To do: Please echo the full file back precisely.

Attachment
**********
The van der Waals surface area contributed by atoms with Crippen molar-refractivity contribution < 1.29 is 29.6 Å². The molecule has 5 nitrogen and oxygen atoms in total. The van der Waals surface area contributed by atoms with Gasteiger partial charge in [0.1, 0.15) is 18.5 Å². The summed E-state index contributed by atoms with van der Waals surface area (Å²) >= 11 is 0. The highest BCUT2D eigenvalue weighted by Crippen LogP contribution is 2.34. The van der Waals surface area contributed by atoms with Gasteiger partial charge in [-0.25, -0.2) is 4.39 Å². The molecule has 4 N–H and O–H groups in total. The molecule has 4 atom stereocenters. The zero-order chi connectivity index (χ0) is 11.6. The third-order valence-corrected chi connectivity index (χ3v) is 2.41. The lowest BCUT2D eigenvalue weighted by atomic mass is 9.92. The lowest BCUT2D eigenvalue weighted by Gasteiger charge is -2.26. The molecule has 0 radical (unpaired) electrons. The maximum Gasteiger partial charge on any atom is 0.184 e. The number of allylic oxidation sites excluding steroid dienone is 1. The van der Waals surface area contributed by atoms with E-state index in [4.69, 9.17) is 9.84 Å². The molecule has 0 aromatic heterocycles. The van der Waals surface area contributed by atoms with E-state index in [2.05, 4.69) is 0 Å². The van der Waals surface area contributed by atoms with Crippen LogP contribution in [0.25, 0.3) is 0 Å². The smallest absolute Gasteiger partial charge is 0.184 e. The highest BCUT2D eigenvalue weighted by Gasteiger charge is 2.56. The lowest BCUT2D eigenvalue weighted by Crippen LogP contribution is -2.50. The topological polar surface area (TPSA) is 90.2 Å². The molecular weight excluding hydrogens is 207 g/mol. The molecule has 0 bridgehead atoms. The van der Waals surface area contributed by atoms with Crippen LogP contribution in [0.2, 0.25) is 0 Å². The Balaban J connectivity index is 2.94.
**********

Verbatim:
The van der Waals surface area contributed by atoms with Crippen molar-refractivity contribution < 1.29 is 29.6 Å². The molecule has 5 nitrogen and oxygen atoms in total. The van der Waals surface area contributed by atoms with Gasteiger partial charge in [0.1, 0.15) is 18.5 Å². The summed E-state index contributed by atoms with van der Waals surface area (Å²) >= 11 is 0. The highest BCUT2D eigenvalue weighted by Crippen LogP contribution is 2.34. The van der Waals surface area contributed by atoms with Gasteiger partial charge in [-0.25, -0.2) is 4.39 Å². The molecule has 4 N–H and O–H groups in total. The molecule has 4 atom stereocenters. The zero-order chi connectivity index (χ0) is 11.6. The third-order valence-corrected chi connectivity index (χ3v) is 2.41. The lowest BCUT2D eigenvalue weighted by atomic mass is 9.92. The lowest BCUT2D eigenvalue weighted by Gasteiger charge is -2.26. The molecule has 0 radical (unpaired) electrons. The maximum Gasteiger partial charge on any atom is 0.184 e. The number of allylic oxidation sites excluding steroid dienone is 1. The van der Waals surface area contributed by atoms with E-state index in [4.69, 9.17) is 9.84 Å². The molecule has 0 aromatic heterocycles. The van der Waals surface area contributed by atoms with E-state index in [2.05, 4.69) is 0 Å². The van der Waals surface area contributed by atoms with Crippen LogP contribution in [0.25, 0.3) is 0 Å². The smallest absolute Gasteiger partial charge is 0.184 e. The highest BCUT2D eigenvalue weighted by Gasteiger charge is 2.56. The lowest BCUT2D eigenvalue weighted by Crippen LogP contribution is -2.50. The topological polar surface area (TPSA) is 90.2 Å². The molecular weight excluding hydrogens is 207 g/mol. The molecule has 0 bridgehead atoms. The van der Waals surface area contributed by atoms with Crippen LogP contribution in [0.2, 0.25) is 0 Å². The Balaban J connectivity index is 2.94.